“The language of the Pormpuraaw, a small Aboriginal community in northern Australia requires them to know at every step where all the cardinal points are, just like a compass. They don’t have street names or Google Maps; they use the simple North, South, East, and West to find their way. Therefore they are just as exact as a high performance compass when asked to point North. They don’t have words for left or right, nor do they have forward or back, they only have the cardinal points to position themselves, which has turned them into human GPS systems.
When I first started using a GPS, I remember being annoyed when the android voice would start off by saying: Head West on 3rd Street. I lived in a country where there was no ocean that could give me a clue of where West was, so I just wished I could receive directions that sounded more like turn left or turn right. Had I been born or at least spent some time with the Pormpuraaw, maybe I wouldn’t have needed a GPS at all.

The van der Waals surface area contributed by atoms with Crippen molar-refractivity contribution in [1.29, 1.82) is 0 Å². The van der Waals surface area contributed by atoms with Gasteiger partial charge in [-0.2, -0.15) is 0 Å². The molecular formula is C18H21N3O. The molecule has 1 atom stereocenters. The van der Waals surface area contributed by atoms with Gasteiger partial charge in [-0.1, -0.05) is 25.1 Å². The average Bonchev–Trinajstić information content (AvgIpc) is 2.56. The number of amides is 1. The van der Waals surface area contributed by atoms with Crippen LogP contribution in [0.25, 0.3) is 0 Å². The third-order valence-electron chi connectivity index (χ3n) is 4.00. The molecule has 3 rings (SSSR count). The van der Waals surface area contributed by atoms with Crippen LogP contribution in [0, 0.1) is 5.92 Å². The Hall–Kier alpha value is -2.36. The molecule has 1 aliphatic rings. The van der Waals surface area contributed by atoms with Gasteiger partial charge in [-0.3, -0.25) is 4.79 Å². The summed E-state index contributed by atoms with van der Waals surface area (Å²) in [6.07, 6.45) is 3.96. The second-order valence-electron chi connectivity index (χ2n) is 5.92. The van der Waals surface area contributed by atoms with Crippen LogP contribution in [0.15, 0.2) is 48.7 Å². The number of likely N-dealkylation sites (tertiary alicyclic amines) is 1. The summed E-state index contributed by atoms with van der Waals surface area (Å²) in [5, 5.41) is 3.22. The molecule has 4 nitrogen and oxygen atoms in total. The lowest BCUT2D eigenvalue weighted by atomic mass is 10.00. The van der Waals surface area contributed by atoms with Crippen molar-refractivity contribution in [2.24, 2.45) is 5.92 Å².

Could they teach us to better find our way when the wonders of modern technology are not available? Quite possibly!
If we look even deeper at this difference in positioning, we notice that the Pormpuaaw always thing of themselves in relation to the earth and the sky whereas western culture sees geolocation as a self oriented notion. We don’t position things according to their position on earth, but according to their relative position to us. Maybe if we had the ability to position things in relation to the world as a whole instead of the relative position to us, we wouldn’t lose our direction so often in life. We would know at every point where we stand no matter how much things around us change.”